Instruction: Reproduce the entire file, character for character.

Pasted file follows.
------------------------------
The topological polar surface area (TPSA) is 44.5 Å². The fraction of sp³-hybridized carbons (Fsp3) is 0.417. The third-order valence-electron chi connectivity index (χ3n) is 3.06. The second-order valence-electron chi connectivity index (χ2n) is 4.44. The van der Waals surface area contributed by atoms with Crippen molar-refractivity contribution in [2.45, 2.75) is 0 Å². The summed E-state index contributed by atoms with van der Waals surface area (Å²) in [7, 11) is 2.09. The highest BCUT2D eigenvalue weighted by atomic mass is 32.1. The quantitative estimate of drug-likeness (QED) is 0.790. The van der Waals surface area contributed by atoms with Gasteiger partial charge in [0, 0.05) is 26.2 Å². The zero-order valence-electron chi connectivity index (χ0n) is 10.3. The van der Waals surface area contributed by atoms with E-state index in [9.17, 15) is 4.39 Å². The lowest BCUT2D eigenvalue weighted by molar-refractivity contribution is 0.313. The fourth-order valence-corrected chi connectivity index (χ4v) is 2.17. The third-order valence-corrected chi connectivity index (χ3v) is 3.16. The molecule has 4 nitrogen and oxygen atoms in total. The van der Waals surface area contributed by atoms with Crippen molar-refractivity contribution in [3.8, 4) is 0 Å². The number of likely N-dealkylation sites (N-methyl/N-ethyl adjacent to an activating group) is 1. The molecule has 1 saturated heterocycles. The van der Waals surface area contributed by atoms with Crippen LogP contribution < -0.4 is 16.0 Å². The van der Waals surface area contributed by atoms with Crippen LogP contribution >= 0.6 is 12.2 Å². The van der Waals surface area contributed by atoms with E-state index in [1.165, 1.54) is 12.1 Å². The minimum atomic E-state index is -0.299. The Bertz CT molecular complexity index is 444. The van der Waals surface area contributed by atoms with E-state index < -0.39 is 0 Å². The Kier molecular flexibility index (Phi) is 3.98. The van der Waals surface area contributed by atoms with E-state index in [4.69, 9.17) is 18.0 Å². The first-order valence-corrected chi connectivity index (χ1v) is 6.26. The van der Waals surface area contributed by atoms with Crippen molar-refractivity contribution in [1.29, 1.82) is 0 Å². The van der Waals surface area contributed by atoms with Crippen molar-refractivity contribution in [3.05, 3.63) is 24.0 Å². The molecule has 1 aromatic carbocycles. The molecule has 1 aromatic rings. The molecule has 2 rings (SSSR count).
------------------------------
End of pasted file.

The topological polar surface area (TPSA) is 44.5 Å². The fraction of sp³-hybridized carbons (Fsp3) is 0.417. The third-order valence-electron chi connectivity index (χ3n) is 3.06. The second-order valence-electron chi connectivity index (χ2n) is 4.44. The van der Waals surface area contributed by atoms with Crippen molar-refractivity contribution in [2.45, 2.75) is 0 Å². The summed E-state index contributed by atoms with van der Waals surface area (Å²) in [7, 11) is 2.09. The highest BCUT2D eigenvalue weighted by atomic mass is 32.1. The quantitative estimate of drug-likeness (QED) is 0.790. The van der Waals surface area contributed by atoms with Gasteiger partial charge in [0, 0.05) is 26.2 Å². The zero-order valence-electron chi connectivity index (χ0n) is 10.3. The van der Waals surface area contributed by atoms with E-state index in [9.17, 15) is 4.39 Å². The lowest BCUT2D eigenvalue weighted by molar-refractivity contribution is 0.313. The fourth-order valence-corrected chi connectivity index (χ4v) is 2.17. The third-order valence-corrected chi connectivity index (χ3v) is 3.16. The molecule has 4 nitrogen and oxygen atoms in total. The van der Waals surface area contributed by atoms with Crippen molar-refractivity contribution in [3.8, 4) is 0 Å². The number of likely N-dealkylation sites (N-methyl/N-ethyl adjacent to an activating group) is 1. The molecule has 1 saturated heterocycles. The van der Waals surface area contributed by atoms with Crippen LogP contribution < -0.4 is 16.0 Å². The van der Waals surface area contributed by atoms with Crippen LogP contribution >= 0.6 is 12.2 Å². The van der Waals surface area contributed by atoms with E-state index in [1.165, 1.54) is 12.1 Å². The minimum atomic E-state index is -0.299. The Bertz CT molecular complexity index is 444. The van der Waals surface area contributed by atoms with E-state index < -0.39 is 0 Å². The Kier molecular flexibility index (Phi) is 3.98. The van der Waals surface area contributed by atoms with E-state index in [4.69, 9.17) is 18.0 Å². The first-order valence-corrected chi connectivity index (χ1v) is 6.26. The van der Waals surface area contributed by atoms with Crippen molar-refractivity contribution in [1.29, 1.82) is 0 Å². The van der Waals surface area contributed by atoms with Crippen molar-refractivity contribution in [3.05, 3.63) is 24.0 Å². The molecule has 1 aromatic carbocycles. The molecule has 1 aromatic rings. The molecule has 2 rings (SSSR count).